Friday, August 22, 2008

The Fallacy of Human Nature: Part One

Imagine standing alone on the edge of the ocean at dawn, watching the sunrise over water that expands into what seems like forever, sparkling with a myriad of colors warm and cold. The sand beneath you, still cool, adjusts obligingly as you shift your weight unconsciously from one foot to the other, the gentle morning breeze carrying the salt smell of the seas to you. It feels as though you stand at the edge of a precipice, at the end of the world sailor’s once feared. The waves rise and fall, washing in and out, endlessly, as they have long before you were born and will long after our race is a memory on time.

To some, this image is beautiful, a powerful reminder that we are part of something perfect and balanced and immense. To others, to many, it triggers a deeply ingrained terror at the sudden realization of how small we truly are in comparison to the world, how alone we can feel when not bolstered by the swells of population. There is an old proverb that says we can truly measure the peace in our hearts by standing at the edge of something greater and being thankful for the reminder of our place in the world.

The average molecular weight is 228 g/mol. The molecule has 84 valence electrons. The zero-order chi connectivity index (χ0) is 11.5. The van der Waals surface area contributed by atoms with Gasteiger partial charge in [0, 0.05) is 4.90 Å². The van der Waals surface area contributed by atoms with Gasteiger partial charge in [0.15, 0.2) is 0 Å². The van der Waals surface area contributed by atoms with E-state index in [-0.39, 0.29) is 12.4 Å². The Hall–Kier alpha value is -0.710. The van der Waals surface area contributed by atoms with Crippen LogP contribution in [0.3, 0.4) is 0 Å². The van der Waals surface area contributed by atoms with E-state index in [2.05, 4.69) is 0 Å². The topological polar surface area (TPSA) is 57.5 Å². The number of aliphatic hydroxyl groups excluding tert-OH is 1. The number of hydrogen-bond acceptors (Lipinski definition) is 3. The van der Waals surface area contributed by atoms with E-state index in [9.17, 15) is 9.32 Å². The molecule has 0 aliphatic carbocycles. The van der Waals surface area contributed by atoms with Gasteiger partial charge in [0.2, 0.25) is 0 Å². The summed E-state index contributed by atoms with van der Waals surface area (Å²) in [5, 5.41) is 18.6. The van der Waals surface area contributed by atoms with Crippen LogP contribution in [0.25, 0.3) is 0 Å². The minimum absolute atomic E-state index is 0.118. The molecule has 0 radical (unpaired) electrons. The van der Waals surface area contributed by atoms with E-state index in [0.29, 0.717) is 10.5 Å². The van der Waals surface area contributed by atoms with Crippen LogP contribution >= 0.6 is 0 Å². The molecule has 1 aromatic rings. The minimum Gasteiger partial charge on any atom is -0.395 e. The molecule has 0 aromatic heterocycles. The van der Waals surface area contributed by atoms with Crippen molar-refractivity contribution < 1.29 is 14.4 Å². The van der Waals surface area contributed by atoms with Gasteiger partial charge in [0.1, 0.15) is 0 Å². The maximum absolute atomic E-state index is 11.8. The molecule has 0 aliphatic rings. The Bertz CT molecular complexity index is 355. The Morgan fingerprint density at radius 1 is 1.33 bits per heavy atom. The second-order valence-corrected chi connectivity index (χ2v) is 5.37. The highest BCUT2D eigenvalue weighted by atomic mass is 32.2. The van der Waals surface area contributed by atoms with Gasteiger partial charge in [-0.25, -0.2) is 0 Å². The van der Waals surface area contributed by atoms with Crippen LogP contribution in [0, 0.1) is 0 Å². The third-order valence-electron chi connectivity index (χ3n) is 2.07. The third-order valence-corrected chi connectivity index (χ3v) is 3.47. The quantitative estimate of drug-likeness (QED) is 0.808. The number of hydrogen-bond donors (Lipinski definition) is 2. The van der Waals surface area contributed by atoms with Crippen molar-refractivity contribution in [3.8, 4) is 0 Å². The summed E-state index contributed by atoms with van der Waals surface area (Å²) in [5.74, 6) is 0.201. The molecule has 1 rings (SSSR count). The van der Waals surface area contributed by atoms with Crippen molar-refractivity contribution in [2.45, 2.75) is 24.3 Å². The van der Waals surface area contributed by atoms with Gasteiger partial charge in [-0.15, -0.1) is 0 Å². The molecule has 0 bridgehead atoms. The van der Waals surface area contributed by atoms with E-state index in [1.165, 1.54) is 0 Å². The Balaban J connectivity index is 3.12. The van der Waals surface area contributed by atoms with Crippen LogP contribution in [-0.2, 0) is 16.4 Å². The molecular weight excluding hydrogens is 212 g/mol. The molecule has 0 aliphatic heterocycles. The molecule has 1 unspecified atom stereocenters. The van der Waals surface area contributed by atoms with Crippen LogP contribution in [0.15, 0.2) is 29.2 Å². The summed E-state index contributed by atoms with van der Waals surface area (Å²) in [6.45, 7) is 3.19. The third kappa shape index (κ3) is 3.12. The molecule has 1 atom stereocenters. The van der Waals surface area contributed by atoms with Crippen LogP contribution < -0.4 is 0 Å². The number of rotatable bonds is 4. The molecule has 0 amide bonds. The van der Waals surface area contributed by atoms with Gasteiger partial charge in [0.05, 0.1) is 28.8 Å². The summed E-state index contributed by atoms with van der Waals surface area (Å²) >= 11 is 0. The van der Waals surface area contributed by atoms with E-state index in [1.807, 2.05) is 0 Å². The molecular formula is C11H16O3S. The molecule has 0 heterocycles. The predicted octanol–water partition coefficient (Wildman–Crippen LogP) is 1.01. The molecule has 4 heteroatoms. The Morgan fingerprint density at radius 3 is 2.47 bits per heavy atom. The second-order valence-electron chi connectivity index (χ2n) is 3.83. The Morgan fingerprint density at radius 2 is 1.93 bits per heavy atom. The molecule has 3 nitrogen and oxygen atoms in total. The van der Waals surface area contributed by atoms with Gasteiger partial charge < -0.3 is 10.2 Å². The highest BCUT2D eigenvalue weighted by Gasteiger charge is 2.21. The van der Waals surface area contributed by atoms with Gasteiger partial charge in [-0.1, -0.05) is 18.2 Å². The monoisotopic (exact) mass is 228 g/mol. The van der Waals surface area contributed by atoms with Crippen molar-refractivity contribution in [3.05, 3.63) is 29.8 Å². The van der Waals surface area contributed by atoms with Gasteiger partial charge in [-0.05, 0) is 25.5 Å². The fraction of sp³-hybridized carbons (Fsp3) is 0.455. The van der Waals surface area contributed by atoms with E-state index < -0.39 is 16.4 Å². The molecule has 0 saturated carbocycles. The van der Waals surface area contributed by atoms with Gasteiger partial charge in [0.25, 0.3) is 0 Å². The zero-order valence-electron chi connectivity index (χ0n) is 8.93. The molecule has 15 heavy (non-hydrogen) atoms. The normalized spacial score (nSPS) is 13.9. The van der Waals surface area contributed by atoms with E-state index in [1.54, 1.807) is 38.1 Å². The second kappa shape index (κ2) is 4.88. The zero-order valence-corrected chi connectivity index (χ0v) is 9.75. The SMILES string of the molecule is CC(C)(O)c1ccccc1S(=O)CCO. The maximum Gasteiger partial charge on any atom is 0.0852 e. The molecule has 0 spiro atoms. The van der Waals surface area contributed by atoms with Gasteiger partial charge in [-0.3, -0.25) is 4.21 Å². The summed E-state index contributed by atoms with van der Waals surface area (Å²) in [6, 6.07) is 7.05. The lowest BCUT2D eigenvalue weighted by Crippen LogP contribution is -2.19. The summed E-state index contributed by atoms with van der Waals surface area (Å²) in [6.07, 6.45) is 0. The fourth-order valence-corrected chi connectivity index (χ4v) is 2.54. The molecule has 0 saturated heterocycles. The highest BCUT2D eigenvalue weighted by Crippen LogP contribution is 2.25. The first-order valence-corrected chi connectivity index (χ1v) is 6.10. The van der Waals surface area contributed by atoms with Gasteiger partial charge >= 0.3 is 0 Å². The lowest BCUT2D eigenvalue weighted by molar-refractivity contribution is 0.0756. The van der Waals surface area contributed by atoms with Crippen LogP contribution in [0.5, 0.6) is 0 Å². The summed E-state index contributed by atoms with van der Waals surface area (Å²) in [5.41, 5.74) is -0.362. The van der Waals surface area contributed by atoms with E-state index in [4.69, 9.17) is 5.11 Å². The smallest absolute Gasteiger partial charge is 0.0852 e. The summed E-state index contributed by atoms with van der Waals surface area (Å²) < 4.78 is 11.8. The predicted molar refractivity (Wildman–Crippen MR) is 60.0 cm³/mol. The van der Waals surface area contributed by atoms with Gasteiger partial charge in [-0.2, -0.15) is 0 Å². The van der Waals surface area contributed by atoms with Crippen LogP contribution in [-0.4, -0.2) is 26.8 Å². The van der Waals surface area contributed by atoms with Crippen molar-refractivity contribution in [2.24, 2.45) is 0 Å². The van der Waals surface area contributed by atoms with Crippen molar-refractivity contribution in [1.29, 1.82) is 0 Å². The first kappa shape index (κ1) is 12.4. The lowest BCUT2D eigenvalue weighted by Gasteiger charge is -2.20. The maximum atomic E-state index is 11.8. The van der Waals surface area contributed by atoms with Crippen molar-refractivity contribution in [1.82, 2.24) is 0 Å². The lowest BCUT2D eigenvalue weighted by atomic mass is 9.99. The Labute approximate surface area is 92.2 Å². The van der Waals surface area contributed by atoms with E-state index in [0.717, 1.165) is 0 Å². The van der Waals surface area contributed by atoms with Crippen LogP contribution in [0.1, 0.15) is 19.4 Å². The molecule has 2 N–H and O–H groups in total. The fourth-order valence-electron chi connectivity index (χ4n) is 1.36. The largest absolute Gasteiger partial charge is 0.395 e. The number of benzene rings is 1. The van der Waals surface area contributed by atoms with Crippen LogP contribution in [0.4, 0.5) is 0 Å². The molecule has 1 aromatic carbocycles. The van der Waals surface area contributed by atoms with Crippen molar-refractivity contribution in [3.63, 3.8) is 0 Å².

So what is our place in the world? As a species, we have done all we can to convince ourselves that we are the rulers of the world, the top of the food chain. Not only that, but we have taken on the mantle of lordship over all, subjugating what we can and attempting to destroy the rest. Our ancestors would find this idea laughable. A cog, after all, however integral to its function, does not solely drive the machine and, if removed, becomes useless and inert. Frightening as it may be, the machine can go on without us. Our spot at the top is not a permanent position for us any more so than it was for any species that came before.

We are, however, at the top now and we reap the benefits that are our due. The problem, of course, is that we seek to shirk the responsibilities that come along with the rewards. We call ourselves Kings because we are afraid to be what we truly are; Stewards, accountable for the well-being of the world over which we rule. We have lingered in our youth too long, delaying the inevitable to the point of self-destruction. It is time that we grow up.

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